On Sunday, we went out with Bryce’s friend again, this time he drove his car and took us on a drive to places that he had become familiar with. I was glad that Bryce hadn’t seen some of these locations so the day provided something new and different for him too. 

Despite some of my views on the cultural diversity, I actually had the best and most wonderful time from the safety of Bryce's experience and have 'entertained' my friends with some of the stories. It was such a great holiday and especially getting time to spend with Bryce. 

Tuesday, August 11, 2015

Working Man

While I have been off having a wonderful, amazing summer with friends and family in the US, Bryce has been busy working in Papua New Guinea. It's not easy for him to be in such an isolated location alone, working a stressful job so I am incredibly grateful that he was willing to sacrifice my company and support so that I could have this opportunity. Obviously, we do our best but email and Skype (combined with an insane time difference) can only allow for a certain level of support. 

While I have been over here, one of the most frequent questions I get asked is "What is Bryce doing in PNG?".  I do my best to explain but am pretty sure Bryce could do better. So... I thought I would give him the opportunity! 

The Working Man!
We "sat down" for a little Q & A... join us! 


Alissa: First things first, there are a lot of people out there that think you are a secret agent. Would you like to put the rumors to rest?
Bryce: Flattering but no! Definitely not!

A: OK, so you are NOT a secret agent. What is it that you do then?
B: I'm a management consultant, specializing in reform of government departments in developing countries.

A: Right.... but what do you actually do??

B: Generally, what I actually do when I work with an organization is to firstly observe and analyze the current situation to identify issues and their causes. I then work with a group of key people to figure out what can be done to address the issues, and then design and implement some interventions. A review typically follows to assess whether it worked or not. There are endless variations, depending on the level of sophistication of the organisation and the extent of the help they need for each step.

A: What is your background? How did you get started in this field?

B: I started as an analyst and software engineer consulting to Defence.  From there I moved into management consultancy with a major firm and climbed the corporate ladder, starting to do work around the world.  Several years ago, I speculatively applied for a short-term freelance consultancy in PNG and got offered the job.  It was great fun, rewarding and very challenging, so I've kept at it.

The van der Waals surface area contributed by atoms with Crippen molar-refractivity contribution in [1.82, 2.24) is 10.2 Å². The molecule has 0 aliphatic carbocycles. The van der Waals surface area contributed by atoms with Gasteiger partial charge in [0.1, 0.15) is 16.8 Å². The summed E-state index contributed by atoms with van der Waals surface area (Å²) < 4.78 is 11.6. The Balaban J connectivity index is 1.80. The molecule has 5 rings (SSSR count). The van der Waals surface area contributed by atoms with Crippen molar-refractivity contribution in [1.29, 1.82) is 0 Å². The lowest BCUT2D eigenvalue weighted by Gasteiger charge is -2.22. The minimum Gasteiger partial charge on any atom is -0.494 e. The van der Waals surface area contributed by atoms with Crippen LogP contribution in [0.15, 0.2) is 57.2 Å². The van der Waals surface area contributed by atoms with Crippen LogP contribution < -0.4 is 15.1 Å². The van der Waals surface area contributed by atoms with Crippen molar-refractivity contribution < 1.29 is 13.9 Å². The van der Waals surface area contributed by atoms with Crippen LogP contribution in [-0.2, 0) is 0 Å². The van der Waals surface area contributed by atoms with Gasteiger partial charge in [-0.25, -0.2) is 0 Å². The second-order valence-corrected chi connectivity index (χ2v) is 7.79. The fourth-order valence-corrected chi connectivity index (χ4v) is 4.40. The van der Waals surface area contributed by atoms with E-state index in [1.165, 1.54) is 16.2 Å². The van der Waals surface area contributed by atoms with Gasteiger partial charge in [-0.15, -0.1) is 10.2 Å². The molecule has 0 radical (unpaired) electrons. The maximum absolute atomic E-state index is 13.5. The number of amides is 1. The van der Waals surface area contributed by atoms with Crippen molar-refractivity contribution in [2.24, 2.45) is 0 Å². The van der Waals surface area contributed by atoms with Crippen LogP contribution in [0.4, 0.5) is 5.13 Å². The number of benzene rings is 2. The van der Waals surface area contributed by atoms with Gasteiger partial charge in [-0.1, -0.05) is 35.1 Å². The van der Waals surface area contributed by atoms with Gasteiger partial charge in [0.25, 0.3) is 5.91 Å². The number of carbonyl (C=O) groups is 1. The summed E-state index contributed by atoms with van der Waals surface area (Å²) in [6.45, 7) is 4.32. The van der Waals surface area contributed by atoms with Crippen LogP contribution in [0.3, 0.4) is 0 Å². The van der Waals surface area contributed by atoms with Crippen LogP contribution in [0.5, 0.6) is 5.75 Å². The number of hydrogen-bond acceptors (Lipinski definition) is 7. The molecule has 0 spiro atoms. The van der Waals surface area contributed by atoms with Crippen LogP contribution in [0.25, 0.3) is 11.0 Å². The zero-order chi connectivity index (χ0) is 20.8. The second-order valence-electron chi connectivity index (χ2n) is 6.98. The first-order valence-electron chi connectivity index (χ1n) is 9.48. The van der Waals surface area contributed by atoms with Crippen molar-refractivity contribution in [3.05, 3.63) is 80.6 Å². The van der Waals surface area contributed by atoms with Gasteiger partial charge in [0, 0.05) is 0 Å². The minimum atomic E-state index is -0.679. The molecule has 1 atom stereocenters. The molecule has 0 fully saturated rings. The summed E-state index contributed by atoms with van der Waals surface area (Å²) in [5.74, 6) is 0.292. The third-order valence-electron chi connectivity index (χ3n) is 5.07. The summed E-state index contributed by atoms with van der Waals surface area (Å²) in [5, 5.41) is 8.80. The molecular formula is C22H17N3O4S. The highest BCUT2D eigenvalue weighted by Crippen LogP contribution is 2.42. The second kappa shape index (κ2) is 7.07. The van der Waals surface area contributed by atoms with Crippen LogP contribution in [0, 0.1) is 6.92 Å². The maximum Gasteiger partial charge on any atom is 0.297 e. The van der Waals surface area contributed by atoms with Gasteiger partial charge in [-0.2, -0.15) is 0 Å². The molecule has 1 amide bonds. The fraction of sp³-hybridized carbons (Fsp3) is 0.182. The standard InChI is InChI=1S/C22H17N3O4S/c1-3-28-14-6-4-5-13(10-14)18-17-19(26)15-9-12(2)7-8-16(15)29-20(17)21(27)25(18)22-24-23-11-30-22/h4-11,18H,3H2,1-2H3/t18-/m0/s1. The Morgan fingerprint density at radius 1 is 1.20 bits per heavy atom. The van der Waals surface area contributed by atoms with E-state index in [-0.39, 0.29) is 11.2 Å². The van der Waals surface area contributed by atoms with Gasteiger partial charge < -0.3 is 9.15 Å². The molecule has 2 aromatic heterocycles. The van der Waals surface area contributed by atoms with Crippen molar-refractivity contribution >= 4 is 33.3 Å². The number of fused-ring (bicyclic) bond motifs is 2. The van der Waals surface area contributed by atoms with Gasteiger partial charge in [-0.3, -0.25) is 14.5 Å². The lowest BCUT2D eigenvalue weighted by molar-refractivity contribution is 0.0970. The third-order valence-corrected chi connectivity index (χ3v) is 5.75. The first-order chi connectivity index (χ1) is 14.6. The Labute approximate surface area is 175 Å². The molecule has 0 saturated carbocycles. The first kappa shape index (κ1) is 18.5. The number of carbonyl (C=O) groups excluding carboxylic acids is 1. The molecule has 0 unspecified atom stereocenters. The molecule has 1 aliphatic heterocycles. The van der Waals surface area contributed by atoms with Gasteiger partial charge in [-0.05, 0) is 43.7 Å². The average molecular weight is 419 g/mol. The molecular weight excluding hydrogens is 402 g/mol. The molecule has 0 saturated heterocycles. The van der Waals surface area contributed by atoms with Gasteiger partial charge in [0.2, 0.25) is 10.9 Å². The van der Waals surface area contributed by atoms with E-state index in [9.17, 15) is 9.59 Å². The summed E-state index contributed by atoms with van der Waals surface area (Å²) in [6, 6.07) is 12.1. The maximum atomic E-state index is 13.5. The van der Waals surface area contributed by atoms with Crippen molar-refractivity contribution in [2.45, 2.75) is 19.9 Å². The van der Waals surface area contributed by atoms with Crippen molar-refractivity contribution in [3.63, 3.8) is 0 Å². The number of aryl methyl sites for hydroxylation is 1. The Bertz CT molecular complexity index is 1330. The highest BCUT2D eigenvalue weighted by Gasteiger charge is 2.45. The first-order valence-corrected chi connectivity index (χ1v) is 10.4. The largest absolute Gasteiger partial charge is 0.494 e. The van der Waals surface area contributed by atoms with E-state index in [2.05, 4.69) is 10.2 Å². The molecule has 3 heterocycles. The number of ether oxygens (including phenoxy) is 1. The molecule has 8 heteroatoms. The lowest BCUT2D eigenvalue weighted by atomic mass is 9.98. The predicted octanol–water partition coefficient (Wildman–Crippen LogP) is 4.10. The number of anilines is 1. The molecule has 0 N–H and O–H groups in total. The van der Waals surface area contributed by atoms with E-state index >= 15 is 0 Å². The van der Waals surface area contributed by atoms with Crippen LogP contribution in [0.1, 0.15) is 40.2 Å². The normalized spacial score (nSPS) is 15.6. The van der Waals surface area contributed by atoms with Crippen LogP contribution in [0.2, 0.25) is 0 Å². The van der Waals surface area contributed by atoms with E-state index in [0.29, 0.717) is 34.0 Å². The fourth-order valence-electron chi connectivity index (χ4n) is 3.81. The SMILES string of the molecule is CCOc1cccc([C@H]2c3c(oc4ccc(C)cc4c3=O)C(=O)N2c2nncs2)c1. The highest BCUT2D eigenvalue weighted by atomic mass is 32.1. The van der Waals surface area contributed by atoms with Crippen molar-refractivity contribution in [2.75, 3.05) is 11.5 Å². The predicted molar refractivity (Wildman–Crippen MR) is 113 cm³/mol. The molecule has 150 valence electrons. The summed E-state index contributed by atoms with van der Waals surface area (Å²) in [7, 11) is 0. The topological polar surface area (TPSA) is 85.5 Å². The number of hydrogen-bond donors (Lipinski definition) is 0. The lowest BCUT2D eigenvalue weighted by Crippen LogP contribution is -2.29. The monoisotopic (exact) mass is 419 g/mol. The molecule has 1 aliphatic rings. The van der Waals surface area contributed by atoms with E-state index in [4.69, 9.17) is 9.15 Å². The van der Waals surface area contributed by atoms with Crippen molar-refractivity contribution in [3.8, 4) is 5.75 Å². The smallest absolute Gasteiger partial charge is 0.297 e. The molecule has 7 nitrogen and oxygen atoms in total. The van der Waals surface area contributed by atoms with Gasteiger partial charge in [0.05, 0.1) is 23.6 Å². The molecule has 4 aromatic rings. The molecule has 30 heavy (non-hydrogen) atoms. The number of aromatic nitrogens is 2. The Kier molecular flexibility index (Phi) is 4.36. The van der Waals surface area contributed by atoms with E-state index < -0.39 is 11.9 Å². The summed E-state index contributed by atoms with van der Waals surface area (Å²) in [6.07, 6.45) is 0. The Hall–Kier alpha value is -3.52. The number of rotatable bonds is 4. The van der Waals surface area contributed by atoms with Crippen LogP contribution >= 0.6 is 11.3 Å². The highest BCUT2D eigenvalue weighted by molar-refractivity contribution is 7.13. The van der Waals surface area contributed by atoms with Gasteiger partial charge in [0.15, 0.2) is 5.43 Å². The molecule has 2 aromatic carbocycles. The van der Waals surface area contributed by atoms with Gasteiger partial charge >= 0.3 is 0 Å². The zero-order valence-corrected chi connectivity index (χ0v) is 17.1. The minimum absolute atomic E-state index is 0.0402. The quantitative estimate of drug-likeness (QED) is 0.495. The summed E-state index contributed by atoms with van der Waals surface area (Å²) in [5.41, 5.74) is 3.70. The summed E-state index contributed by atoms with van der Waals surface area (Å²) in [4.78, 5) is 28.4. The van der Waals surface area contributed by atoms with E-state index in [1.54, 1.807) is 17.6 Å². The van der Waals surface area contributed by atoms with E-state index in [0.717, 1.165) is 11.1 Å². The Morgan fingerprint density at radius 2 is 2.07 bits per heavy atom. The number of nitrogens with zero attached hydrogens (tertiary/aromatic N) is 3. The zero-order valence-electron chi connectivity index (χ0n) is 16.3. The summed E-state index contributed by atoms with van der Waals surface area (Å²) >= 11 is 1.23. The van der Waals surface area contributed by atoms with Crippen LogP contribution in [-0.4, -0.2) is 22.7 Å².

A: You mentioned the challenges. Can you name a few?

B: There are heaps of challenges.  Language and cultural barriers are two of the big ones, although a healthy dose of patience and treating people with respect typically addresses that.  Another key trap that I see lots of newbies trying is to copy something that worked "back home".  They fail to consider the major environmental differences and get surprised that their copy-job fails miserably in the completely different environment.  Mostly the biggest challenges, however, come from the people with the chequebook pushing for rapid results in environments that aren't ready to accept it. It's a bit like running through the mud being chased by a crocodile.

A: What about the rewards?

B: I often describe why I like what I do as follows:
- if I help a sophisticated organisation in a developed country, it might move their performance up a couple of notches if they're lucky.
- if I can help a struggling organisation in a developing country, the results can be truly transformational for them.  That is a very rewarding experience, and it's happened for me a couple of times.  It's not easy though.  

A: Are there any highlights of your current job so far or is it to early to say?

B: The highlights of this job really are the people that I'm working with in the agency.  There is a strong sense of wanting to do things better, but not currently having the tools to achieve it.  That's the perfect environment for work like mine. 


And that concludes our interview! I'm very proud of this guy! 

If you have any more questions for Bryce, feel free to leave them in the comments!